Insulin Resistance & Syndrome X
Insulin Resistance Syndrome (IRS) is a newly recognized condition that also goes by the name of Syndrome X and Disinsulinism, and is closely related to hypoglycemia. People with insulin resistance tend to gain weight and suffer from carbohydrate cravings that, in some cases, can be quite intense. They may not feel satisfied if they eat a meal that doesn't contain carbohydrates, and they may find it difficult to stop eating carbohydrates once they've started—even binging at times.
People with insulin resistance will also frequently experience elevated cholesterol and triglyceride levels, and lower HDL cholesterol levels. HDL cholesterol is the good type of cholesterol that offers protection against heart disease. Many of these people also suffer from hypoglycemia, a condition that can cause fatigue, anxiety, and shakiness if they don't eat frequently enough.
Insulin resistance is a very common condition in the US, with estimates of its prevalence running as high as 25%. Additionally, those with IRS are at increased risk of developing adult-onset diabetes, high blood pressure, and heart disease.
Insulin resistance occurs when cells which would normally take sugar out of the blood, and hence lower blood sugar, become resistant to the action of insulin. It, therefore, takes more insulin to keep a person's blood sugar in check. People with insulin resistance syndrome will consequently have normal blood sugar levels and elevated insulin levels.
Insulin resistance is a multi-factorial disease, which means that people who develop this condition usually do so because of a variety of genetic, lifestyle, and diet factors. Those with a family history of adult onset diabetes, for example, are at an increased risk of developing insulin resistance. Individuals who are overweight, have a sedentary lifestyle, or eat a diet high in saturated fat or simple carbohydrates are also at risk.
The primary treatment for insulin resistance syndrome is a high protein, low carbohydrate diet. The most problematic type of carbohydrate for people with IRS are the simple carbohydrates which are found in foods such as cakes, candies, pies, muffins, and ice cream. These foods contain large amounts of sugar, which go straight into the blood and quickly raise blood sugar, which increases the demand for insulin to bring the blood sugar levels back down. Even complex carbohydrates such as potatoes, bread, and pasta are fairly quickly digested and broken down into sugars. It is therefore very important that people with insulin resistance limit their intake of all sugar and carbohydrates. Proteins and most vegetables, on the other hand, do not have this effect on blood sugar. Proteins, in fact, will slow the absorption of the sugars that come from carbohydrates and decrease their impact on blood sugar and insulin levels.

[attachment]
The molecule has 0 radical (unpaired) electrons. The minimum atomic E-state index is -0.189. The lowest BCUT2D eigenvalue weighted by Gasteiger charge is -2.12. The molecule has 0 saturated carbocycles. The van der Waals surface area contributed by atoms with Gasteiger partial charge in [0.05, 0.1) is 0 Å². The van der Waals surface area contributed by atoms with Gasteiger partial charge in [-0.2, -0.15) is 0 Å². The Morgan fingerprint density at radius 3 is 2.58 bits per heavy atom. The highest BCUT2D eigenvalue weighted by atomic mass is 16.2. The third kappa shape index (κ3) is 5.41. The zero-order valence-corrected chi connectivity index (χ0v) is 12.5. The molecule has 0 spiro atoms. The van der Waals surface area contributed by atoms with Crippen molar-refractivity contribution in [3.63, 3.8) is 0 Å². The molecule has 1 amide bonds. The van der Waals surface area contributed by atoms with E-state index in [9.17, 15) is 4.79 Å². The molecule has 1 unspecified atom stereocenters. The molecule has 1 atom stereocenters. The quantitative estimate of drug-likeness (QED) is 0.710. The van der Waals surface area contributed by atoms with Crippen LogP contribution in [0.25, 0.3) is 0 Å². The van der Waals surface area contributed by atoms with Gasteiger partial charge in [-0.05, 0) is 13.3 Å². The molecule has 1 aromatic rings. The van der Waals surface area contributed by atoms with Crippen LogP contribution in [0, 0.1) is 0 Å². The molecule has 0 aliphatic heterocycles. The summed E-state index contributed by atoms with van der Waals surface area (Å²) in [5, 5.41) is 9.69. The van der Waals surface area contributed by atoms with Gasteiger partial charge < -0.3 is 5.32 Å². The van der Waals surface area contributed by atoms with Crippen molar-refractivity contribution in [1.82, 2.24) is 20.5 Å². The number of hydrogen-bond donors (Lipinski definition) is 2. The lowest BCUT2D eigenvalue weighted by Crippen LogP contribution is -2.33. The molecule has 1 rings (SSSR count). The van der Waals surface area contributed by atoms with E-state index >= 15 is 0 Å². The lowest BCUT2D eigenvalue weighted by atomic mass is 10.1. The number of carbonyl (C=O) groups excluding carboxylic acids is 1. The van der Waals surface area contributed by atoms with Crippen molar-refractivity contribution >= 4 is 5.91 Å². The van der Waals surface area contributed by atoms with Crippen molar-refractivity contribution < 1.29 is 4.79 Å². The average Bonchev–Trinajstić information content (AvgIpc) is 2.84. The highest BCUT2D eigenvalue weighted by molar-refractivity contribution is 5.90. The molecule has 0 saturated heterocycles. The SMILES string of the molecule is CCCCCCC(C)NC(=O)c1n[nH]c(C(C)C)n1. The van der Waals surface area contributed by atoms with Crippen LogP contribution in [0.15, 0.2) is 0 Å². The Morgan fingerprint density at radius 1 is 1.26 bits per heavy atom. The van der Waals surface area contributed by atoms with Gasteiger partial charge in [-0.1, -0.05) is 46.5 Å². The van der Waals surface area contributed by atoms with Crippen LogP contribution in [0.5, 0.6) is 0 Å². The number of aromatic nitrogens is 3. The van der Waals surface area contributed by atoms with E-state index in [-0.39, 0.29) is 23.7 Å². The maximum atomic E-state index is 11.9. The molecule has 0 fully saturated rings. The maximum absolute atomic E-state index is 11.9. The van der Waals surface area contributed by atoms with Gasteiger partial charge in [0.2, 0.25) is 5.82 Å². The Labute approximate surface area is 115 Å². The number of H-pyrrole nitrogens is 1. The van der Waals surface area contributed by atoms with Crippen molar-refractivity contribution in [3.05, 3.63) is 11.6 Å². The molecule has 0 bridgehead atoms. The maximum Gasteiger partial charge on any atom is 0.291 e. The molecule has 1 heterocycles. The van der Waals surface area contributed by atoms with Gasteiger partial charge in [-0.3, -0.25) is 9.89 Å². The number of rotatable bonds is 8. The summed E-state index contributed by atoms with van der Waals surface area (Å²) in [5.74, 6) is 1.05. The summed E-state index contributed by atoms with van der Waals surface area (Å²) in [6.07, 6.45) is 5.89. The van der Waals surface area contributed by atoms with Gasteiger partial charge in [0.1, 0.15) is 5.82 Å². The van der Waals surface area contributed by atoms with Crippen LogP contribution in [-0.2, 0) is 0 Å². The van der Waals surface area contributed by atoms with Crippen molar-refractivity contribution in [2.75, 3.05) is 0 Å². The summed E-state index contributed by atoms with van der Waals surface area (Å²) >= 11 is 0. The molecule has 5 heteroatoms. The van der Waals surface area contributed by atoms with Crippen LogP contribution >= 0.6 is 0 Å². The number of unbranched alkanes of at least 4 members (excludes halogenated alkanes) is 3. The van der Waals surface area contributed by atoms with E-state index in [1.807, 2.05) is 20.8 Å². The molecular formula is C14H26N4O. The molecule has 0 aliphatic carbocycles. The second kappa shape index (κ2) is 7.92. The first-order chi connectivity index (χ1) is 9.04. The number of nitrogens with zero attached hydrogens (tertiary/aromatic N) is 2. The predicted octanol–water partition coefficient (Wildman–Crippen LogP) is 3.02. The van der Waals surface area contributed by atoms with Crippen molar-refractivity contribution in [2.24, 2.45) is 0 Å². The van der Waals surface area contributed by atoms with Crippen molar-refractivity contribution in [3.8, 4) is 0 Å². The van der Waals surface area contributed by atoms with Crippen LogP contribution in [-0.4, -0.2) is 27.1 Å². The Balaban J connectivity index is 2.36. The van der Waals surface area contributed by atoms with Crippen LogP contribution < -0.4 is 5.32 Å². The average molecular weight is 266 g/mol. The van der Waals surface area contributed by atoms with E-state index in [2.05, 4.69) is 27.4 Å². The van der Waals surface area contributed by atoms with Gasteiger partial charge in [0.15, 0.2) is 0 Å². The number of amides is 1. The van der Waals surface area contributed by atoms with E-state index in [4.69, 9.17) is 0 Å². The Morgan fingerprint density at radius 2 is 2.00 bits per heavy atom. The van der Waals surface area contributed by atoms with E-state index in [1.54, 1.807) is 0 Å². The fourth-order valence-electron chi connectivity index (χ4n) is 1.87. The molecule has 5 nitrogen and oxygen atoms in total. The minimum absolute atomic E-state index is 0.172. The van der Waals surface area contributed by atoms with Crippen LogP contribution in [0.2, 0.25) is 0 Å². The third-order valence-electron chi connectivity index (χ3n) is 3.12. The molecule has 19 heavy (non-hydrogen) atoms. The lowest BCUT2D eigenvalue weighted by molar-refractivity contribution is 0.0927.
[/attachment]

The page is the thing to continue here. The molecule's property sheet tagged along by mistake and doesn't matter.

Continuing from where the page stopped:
Exercise and nutrients such as chromium, magnesium, vanadium, and vitamin E can also be helpful in the management of insulin resistance syndrome. All of these nutrients are required for the proper metabolism of sugar. Exercise, in particular, has direct blood sugar lowering effects. It can, therefore, decrease the demand for insulin.
Most people with insulin resistance who follow the above recommendations will find that they lose weight, no longer crave carbohydrates, and don't experience the fatigue, anxiety, or shakiness characteristic of hypoglycemia. They also will generally find that their cholesterol and triglyceride levels drop and that their HDL levels rise, sometimes dramatically.
While not everyone who is overweight or has high cholesterol levels suffers from insulin resistance syndrome, anyone with these problems who doesn't respond to a standard low-fat diet and exercise therapy should be evaluated for this condition. This is especially true if they experience carbohydrate cravings or the symptoms of hypoglycemia. For help in determining whether you suffer from insulin resistance syndrome, please consult with Dr. Bronner.